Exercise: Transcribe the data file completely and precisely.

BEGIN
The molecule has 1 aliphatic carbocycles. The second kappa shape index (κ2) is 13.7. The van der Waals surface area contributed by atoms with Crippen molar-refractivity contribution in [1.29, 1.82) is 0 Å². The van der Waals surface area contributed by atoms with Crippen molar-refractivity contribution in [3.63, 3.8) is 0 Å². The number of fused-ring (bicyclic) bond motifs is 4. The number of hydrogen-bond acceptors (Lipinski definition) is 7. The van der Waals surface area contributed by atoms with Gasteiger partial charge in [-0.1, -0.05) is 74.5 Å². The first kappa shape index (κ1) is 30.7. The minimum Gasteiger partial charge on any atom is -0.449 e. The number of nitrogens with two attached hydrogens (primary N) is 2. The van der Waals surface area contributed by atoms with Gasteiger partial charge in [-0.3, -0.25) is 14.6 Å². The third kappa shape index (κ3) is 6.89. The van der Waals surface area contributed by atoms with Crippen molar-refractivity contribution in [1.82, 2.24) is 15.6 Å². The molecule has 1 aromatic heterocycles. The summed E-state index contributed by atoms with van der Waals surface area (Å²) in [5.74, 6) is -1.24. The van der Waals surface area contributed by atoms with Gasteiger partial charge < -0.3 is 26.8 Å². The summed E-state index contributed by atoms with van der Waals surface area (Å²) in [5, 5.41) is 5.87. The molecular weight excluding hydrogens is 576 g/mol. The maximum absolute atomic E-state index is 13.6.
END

The molecule has 1 aliphatic carbocycles. The second kappa shape index (κ2) is 13.7. The van der Waals surface area contributed by atoms with Crippen molar-refractivity contribution in [1.29, 1.82) is 0 Å². The van der Waals surface area contributed by atoms with Crippen molar-refractivity contribution in [3.63, 3.8) is 0 Å². The number of fused-ring (bicyclic) bond motifs is 4. The number of hydrogen-bond acceptors (Lipinski definition) is 7. The van der Waals surface area contributed by atoms with Gasteiger partial charge in [-0.1, -0.05) is 74.5 Å². The first kappa shape index (κ1) is 30.7. The minimum Gasteiger partial charge on any atom is -0.449 e. The number of nitrogens with two attached hydrogens (primary N) is 2. The van der Waals surface area contributed by atoms with Gasteiger partial charge in [-0.3, -0.25) is 14.6 Å². The third kappa shape index (κ3) is 6.89. The van der Waals surface area contributed by atoms with Crippen molar-refractivity contribution in [1.82, 2.24) is 15.6 Å². The molecule has 1 aromatic heterocycles. The summed E-state index contributed by atoms with van der Waals surface area (Å²) in [5.74, 6) is -1.24. The van der Waals surface area contributed by atoms with Gasteiger partial charge < -0.3 is 26.8 Å². The summed E-state index contributed by atoms with van der Waals surface area (Å²) in [5, 5.41) is 5.87. The molecular weight excluding hydrogens is 576 g/mol. The maximum absolute atomic E-state index is 13.6.